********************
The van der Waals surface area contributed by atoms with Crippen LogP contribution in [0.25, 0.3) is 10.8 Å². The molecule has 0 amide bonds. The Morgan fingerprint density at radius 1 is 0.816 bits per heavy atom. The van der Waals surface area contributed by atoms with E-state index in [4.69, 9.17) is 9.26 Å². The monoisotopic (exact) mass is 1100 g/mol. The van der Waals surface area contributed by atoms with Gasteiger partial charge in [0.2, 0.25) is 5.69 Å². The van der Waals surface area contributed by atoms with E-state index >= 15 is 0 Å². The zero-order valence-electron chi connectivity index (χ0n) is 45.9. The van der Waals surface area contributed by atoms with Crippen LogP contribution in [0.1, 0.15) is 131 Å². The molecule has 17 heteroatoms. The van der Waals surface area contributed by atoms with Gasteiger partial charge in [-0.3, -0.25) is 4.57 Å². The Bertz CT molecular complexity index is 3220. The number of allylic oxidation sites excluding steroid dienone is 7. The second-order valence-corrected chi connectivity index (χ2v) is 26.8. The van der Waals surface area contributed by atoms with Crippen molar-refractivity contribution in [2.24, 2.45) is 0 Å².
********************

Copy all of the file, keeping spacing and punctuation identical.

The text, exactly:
The van der Waals surface area contributed by atoms with Crippen LogP contribution in [0.25, 0.3) is 10.8 Å². The molecule has 0 amide bonds. The Morgan fingerprint density at radius 1 is 0.816 bits per heavy atom. The van der Waals surface area contributed by atoms with E-state index in [4.69, 9.17) is 9.26 Å². The monoisotopic (exact) mass is 1100 g/mol. The van der Waals surface area contributed by atoms with Gasteiger partial charge in [0.2, 0.25) is 5.69 Å². The van der Waals surface area contributed by atoms with E-state index >= 15 is 0 Å². The zero-order valence-electron chi connectivity index (χ0n) is 45.9. The van der Waals surface area contributed by atoms with Crippen LogP contribution in [0.1, 0.15) is 131 Å². The molecule has 17 heteroatoms. The van der Waals surface area contributed by atoms with Gasteiger partial charge in [-0.3, -0.25) is 4.57 Å². The Bertz CT molecular complexity index is 3220. The number of allylic oxidation sites excluding steroid dienone is 7. The second-order valence-corrected chi connectivity index (χ2v) is 26.8. The van der Waals surface area contributed by atoms with Crippen molar-refractivity contribution in [2.24, 2.45) is 0 Å².